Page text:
If financial independence is a goal you’d like to achieve, awesome. Go for it and be sure to help others along the way.

If financial independence seems like an impossible goal, that’s okay. Just focus on gaining control of your finances so that you are the master of your money rather than the other way around.

Reader Questions: Do you think anyone can achieve financial independence? Is that even the right question to ask? What if financial independence isn’t for you? How do you obtain financial stability? 

Theme pic by mauro mora on Unsplash

10 thoughts on “What if Financial Independence is Not for You?”

  1. Such a good perspective Deanna. I think many people jump to the goal of achieving FI too early.. After accomplishing the more important, bigger achievements such as paying off debt and reaching a point of financial stability, FI then becomes more realistic. But if you’re not happy before FI, chances are you won’t be happy after FI. Find what brings joy to your life and put that at the top of your list, FI is a nice to have but Joy is a must have.

    1. Hi Daniel, thanks for coming by & commenting. Yeah, I never want anyone to feel intimidated by the concept of FI. In the end, it’s about finding balance & purpose. 🙂

  2. Yeah, there are quite a surprising number of people who want to work even when they know they are financially independent. And that’s absolutely fine! My spouse, for example, have no intention of leaving work!

  3. Effing brilliant. I’ve been thinking a lot about this topic lately. I achieved financial independence in 14 years, and I did so rather easily. How? Well, for starters, Mrs. Groovy and I didn’t have kids. We also had very good salaries for North Carolina. When we retired in 2016, we were each making a little over $60K annually. But here’s our biggest ace in the hole. We didn’t mind looking or acting poor. We lived in a modest home, drove an old car, compiled a wardrobe from Walmart and Kohl’s, and considered a Blizzard at Dairy Queen on Saturday night a rollicking good time. For the longest time, I viewed these aspects of our lives as anything but remarkable. And I guess in isolation, none of them are. But when you combine all three, they are pretty remarkable–and rare. Not many people are willing to forego kids. Not many people are fortunate enough to have a solid household income relative to their cost of living. And not many people are okay with looking and acting poor. I really think we have reached peak FIRE. Financial independence is simply a bridge too far for too many people for FIRE to ever be mainstream. We now need a spin off from the FIRE movement. A movement that’s devoted to financial security rather than financial independence and happiness rather than retirement. What catchy acronym can we give this movement? And who can lead this movement? Don’t know. But–haha–I nominating you to lead this spin off. I’ll start working on the catchy acronym. You’re the best, D. Great freakin’ post. Cheers.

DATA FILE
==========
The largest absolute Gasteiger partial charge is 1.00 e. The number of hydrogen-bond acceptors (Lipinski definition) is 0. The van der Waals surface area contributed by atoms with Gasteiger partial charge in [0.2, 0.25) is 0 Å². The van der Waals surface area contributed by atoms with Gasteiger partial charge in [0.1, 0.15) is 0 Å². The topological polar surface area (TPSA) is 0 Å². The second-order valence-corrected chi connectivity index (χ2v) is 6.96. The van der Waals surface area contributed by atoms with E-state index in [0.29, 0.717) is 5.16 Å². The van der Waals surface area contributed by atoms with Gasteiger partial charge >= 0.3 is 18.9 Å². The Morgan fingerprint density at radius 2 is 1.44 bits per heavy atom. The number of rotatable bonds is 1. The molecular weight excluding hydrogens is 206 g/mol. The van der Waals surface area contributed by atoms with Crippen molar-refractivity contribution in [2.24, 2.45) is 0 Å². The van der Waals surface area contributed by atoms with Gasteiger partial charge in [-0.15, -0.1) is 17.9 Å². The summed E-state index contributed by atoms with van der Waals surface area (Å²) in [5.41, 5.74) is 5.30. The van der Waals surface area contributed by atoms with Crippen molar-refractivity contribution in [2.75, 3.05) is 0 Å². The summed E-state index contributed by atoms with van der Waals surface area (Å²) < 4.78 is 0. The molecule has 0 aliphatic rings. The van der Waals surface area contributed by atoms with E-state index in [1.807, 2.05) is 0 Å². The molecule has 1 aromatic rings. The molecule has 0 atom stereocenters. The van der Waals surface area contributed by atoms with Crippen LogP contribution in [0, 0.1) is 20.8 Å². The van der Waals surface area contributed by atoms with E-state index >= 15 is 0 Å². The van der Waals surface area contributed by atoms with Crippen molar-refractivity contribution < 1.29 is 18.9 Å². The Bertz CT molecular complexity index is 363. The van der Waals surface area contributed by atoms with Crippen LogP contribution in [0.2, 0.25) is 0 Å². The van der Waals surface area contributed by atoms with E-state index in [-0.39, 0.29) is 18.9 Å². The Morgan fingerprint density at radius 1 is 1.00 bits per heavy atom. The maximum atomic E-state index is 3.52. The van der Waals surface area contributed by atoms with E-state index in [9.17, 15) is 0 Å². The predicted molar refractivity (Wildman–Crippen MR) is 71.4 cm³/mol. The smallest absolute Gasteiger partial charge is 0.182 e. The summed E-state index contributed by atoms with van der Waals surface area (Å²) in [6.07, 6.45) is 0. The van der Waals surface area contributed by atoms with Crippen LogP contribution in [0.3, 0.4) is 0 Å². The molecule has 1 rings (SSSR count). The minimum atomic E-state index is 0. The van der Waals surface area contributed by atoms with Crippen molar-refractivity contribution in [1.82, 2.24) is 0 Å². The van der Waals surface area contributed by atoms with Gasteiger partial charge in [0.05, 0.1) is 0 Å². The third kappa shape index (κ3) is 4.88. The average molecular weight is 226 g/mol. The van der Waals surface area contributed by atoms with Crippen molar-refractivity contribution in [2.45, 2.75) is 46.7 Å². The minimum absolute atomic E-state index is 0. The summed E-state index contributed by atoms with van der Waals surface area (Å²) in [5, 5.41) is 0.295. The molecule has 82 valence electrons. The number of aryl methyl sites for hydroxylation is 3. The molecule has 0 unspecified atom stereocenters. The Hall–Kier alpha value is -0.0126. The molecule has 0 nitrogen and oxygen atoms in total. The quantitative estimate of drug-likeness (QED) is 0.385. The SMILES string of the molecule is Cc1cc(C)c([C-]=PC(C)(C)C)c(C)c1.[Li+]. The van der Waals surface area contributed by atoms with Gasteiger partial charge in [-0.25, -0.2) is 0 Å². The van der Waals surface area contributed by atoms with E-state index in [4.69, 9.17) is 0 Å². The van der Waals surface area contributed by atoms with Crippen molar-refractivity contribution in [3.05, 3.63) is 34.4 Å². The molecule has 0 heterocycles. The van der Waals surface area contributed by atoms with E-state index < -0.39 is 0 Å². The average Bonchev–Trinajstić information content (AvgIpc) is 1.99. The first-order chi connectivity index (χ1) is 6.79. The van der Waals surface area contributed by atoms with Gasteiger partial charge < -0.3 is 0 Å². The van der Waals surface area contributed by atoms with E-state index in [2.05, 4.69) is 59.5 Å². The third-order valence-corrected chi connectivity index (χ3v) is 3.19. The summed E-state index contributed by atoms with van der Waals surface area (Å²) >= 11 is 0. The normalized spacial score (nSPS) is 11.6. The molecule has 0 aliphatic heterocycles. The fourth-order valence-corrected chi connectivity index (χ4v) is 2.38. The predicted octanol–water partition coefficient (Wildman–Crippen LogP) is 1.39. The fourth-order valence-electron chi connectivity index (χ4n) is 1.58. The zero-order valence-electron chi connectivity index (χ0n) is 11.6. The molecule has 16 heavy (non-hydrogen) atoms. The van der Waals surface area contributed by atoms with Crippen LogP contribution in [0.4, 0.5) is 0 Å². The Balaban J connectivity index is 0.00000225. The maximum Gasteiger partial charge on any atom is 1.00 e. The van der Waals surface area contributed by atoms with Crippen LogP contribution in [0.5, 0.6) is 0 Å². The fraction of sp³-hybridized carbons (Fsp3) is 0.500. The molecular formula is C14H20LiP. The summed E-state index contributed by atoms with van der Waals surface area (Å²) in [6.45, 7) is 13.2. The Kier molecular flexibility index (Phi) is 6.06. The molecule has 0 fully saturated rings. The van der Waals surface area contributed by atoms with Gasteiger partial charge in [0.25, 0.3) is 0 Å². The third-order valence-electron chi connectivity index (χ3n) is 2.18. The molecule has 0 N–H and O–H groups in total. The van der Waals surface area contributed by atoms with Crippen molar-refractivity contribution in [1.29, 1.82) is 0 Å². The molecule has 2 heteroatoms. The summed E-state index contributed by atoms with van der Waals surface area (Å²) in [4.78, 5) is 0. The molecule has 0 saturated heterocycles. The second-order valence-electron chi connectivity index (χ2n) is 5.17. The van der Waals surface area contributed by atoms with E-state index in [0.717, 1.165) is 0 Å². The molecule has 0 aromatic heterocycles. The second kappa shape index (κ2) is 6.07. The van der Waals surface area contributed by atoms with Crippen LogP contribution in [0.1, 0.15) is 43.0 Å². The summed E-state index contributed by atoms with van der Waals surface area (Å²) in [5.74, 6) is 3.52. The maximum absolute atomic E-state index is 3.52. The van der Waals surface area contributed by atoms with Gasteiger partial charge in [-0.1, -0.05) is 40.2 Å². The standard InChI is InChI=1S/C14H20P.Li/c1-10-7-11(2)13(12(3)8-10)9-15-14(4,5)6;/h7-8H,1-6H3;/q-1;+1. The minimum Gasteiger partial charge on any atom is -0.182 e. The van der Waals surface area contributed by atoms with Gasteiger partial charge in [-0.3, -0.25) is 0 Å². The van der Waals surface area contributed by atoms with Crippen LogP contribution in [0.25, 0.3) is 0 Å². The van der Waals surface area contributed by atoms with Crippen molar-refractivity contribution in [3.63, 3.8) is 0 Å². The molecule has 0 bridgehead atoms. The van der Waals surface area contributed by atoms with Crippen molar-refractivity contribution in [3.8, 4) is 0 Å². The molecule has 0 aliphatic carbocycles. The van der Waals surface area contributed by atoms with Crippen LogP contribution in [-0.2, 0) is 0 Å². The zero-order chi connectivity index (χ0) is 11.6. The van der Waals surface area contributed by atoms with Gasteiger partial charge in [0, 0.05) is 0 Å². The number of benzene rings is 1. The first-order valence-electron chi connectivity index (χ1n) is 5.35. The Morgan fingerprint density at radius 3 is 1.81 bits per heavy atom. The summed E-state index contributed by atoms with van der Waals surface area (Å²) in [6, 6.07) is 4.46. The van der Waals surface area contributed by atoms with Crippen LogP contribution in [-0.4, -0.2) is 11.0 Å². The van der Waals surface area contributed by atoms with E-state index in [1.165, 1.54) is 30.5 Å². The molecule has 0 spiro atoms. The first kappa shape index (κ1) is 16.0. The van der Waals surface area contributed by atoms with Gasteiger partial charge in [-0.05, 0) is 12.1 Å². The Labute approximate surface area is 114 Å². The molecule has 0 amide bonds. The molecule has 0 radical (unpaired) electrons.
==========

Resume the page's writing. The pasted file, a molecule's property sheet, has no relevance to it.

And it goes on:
1. Hi Mr. G! Firstly, blizzards at Dairy Queen on a Saturday night ARE a rollicking good time. You are my hero. Yeah, those don’t seem like big choices but all the little things add up to big things. Not everyone wants to do that. Additionally, some people below the poverty line do that but it won’t help them get to financial independence. A spin-off from the FIRE movement sounds about right! Haha! I’ve been giving that a lot of thought lately and do have thoughts of rebranding. I know that many of the women I help aren’t considering financial independence but rather stability and that seems like a worthy goal.

      I am very curious to see what catchy acronym you come up with!! Thanks for coming by and the thoughtful comment. All the best to you.

  4. Abigail @ipickuppennies.net

    I don’t think everyone can attain financial independence. There are some people who will never be able to stop working, and they will have to work until they physically can’t anymore. They don’t have any money to spare to save up, and Social Security won’t be enough for them (because they’re low-income) to cover basic expenses.

    I think a lot of people with median incomes could achieve financial independence if they really put their minds to it, but as you pointed out everyone’s situation is different. If you earn $60,000 but $20,000 has to go to childcare and another $20,000 to your mortgage payments, then you’re not going to be able to max out a Roth and 401(k), which would be what gets you to early financial independence.

    1. You are exactly correct. Some people don’t want to make the necessary changes, and others aren’t in a position TO make those changes.

      Thanks for your comment, Abigail.

  5. Some very good points. No, not everyone can actually achieve FI. But the lessons of the FIRE movement can bring improvements to many people’s lives, regardless of circumstances.

    Our fathers sound similar – my dad absolutely loved his work and loved the routine and purpose it gave him. He tried retirement several times and finally “officially” retired last year at 71, but he’s still plugging away at work he enjoys, considering consulting within his career field, and pursuing new interests such as beekeeping. He’s definitely not one to lie on a beach or play golf for his retirement years!

    1. Hi Kate, yes there are definitely some valuable lessons/takeaways from the FIRE movement for so many people. Excellent point!

      Our Dad’s do sound similar. 🙂 Beekeeping, what a fun hobby to explore!